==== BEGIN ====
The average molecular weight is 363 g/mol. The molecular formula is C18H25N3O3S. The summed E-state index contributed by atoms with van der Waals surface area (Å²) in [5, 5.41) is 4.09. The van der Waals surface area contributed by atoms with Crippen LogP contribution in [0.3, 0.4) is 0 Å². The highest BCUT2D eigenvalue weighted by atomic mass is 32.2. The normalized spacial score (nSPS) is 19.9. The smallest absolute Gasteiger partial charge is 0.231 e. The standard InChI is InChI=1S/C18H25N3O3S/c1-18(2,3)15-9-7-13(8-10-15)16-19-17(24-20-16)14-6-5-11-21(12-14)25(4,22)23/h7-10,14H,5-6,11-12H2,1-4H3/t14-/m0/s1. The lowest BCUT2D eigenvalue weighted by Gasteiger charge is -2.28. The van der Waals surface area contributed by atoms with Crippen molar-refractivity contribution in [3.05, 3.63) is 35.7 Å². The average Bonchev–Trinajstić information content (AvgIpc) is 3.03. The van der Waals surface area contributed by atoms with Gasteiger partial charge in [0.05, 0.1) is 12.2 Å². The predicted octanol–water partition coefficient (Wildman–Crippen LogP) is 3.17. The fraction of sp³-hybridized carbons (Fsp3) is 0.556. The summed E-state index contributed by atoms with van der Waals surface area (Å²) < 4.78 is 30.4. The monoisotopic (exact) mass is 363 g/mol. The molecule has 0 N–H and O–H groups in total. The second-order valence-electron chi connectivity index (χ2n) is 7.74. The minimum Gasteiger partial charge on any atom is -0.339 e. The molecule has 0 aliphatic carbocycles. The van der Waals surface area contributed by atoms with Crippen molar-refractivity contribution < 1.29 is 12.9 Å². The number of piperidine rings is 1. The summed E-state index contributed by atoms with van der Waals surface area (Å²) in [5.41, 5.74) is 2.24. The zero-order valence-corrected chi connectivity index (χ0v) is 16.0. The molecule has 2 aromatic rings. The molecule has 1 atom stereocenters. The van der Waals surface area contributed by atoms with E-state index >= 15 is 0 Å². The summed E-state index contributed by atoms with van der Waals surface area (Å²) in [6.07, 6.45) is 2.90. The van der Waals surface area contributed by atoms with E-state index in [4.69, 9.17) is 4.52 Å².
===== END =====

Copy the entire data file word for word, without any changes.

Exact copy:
The average molecular weight is 363 g/mol. The molecular formula is C18H25N3O3S. The summed E-state index contributed by atoms with van der Waals surface area (Å²) in [5, 5.41) is 4.09. The van der Waals surface area contributed by atoms with Crippen LogP contribution in [0.3, 0.4) is 0 Å². The highest BCUT2D eigenvalue weighted by atomic mass is 32.2. The normalized spacial score (nSPS) is 19.9. The smallest absolute Gasteiger partial charge is 0.231 e. The standard InChI is InChI=1S/C18H25N3O3S/c1-18(2,3)15-9-7-13(8-10-15)16-19-17(24-20-16)14-6-5-11-21(12-14)25(4,22)23/h7-10,14H,5-6,11-12H2,1-4H3/t14-/m0/s1. The lowest BCUT2D eigenvalue weighted by Gasteiger charge is -2.28. The van der Waals surface area contributed by atoms with Crippen molar-refractivity contribution in [3.05, 3.63) is 35.7 Å². The average Bonchev–Trinajstić information content (AvgIpc) is 3.03. The van der Waals surface area contributed by atoms with Gasteiger partial charge in [0.05, 0.1) is 12.2 Å². The predicted octanol–water partition coefficient (Wildman–Crippen LogP) is 3.17. The fraction of sp³-hybridized carbons (Fsp3) is 0.556. The summed E-state index contributed by atoms with van der Waals surface area (Å²) < 4.78 is 30.4. The monoisotopic (exact) mass is 363 g/mol. The molecule has 0 N–H and O–H groups in total. The second-order valence-electron chi connectivity index (χ2n) is 7.74. The minimum Gasteiger partial charge on any atom is -0.339 e. The molecule has 0 aliphatic carbocycles. The van der Waals surface area contributed by atoms with Crippen molar-refractivity contribution < 1.29 is 12.9 Å². The number of piperidine rings is 1. The summed E-state index contributed by atoms with van der Waals surface area (Å²) in [5.41, 5.74) is 2.24. The zero-order valence-corrected chi connectivity index (χ0v) is 16.0. The molecule has 2 aromatic rings. The molecule has 1 atom stereocenters. The van der Waals surface area contributed by atoms with E-state index >= 15 is 0 Å². The summed E-state index contributed by atoms with van der Waals surface area (Å²) in [6.07, 6.45) is 2.90. The van der Waals surface area contributed by atoms with E-state index in [4.69, 9.17) is 4.52 Å².